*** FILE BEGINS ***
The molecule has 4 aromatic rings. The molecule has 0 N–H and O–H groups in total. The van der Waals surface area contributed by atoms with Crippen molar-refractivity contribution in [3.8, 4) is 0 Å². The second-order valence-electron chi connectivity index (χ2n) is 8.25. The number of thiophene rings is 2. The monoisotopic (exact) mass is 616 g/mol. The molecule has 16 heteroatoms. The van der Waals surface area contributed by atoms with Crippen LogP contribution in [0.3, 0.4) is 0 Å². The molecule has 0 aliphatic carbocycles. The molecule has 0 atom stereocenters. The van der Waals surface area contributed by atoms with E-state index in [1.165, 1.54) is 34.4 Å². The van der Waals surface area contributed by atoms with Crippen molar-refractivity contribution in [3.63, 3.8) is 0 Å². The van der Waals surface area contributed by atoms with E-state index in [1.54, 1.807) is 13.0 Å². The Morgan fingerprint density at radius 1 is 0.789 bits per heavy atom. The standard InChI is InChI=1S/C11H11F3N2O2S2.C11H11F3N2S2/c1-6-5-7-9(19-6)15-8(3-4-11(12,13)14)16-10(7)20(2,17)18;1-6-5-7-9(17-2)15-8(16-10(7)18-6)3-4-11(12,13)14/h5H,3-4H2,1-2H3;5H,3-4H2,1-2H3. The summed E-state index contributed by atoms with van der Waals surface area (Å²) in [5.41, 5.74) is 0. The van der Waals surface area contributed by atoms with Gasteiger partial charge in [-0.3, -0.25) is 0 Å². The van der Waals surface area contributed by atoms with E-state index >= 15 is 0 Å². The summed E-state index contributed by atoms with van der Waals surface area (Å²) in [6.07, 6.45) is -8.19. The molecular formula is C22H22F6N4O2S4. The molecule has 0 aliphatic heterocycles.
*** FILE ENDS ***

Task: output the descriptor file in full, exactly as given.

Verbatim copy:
The molecule has 4 aromatic rings. The molecule has 0 N–H and O–H groups in total. The van der Waals surface area contributed by atoms with Crippen molar-refractivity contribution in [3.8, 4) is 0 Å². The second-order valence-electron chi connectivity index (χ2n) is 8.25. The number of thiophene rings is 2. The monoisotopic (exact) mass is 616 g/mol. The molecule has 16 heteroatoms. The van der Waals surface area contributed by atoms with Crippen LogP contribution in [0.3, 0.4) is 0 Å². The molecule has 0 aliphatic carbocycles. The molecule has 0 atom stereocenters. The van der Waals surface area contributed by atoms with E-state index in [1.165, 1.54) is 34.4 Å². The van der Waals surface area contributed by atoms with Crippen molar-refractivity contribution in [3.63, 3.8) is 0 Å². The van der Waals surface area contributed by atoms with E-state index in [1.54, 1.807) is 13.0 Å². The Morgan fingerprint density at radius 1 is 0.789 bits per heavy atom. The standard InChI is InChI=1S/C11H11F3N2O2S2.C11H11F3N2S2/c1-6-5-7-9(19-6)15-8(3-4-11(12,13)14)16-10(7)20(2,17)18;1-6-5-7-9(17-2)15-8(16-10(7)18-6)3-4-11(12,13)14/h5H,3-4H2,1-2H3;5H,3-4H2,1-2H3. The summed E-state index contributed by atoms with van der Waals surface area (Å²) in [5.41, 5.74) is 0. The van der Waals surface area contributed by atoms with Gasteiger partial charge in [-0.3, -0.25) is 0 Å². The van der Waals surface area contributed by atoms with E-state index >= 15 is 0 Å². The summed E-state index contributed by atoms with van der Waals surface area (Å²) in [6.07, 6.45) is -8.19. The molecular formula is C22H22F6N4O2S4. The molecule has 0 aliphatic heterocycles.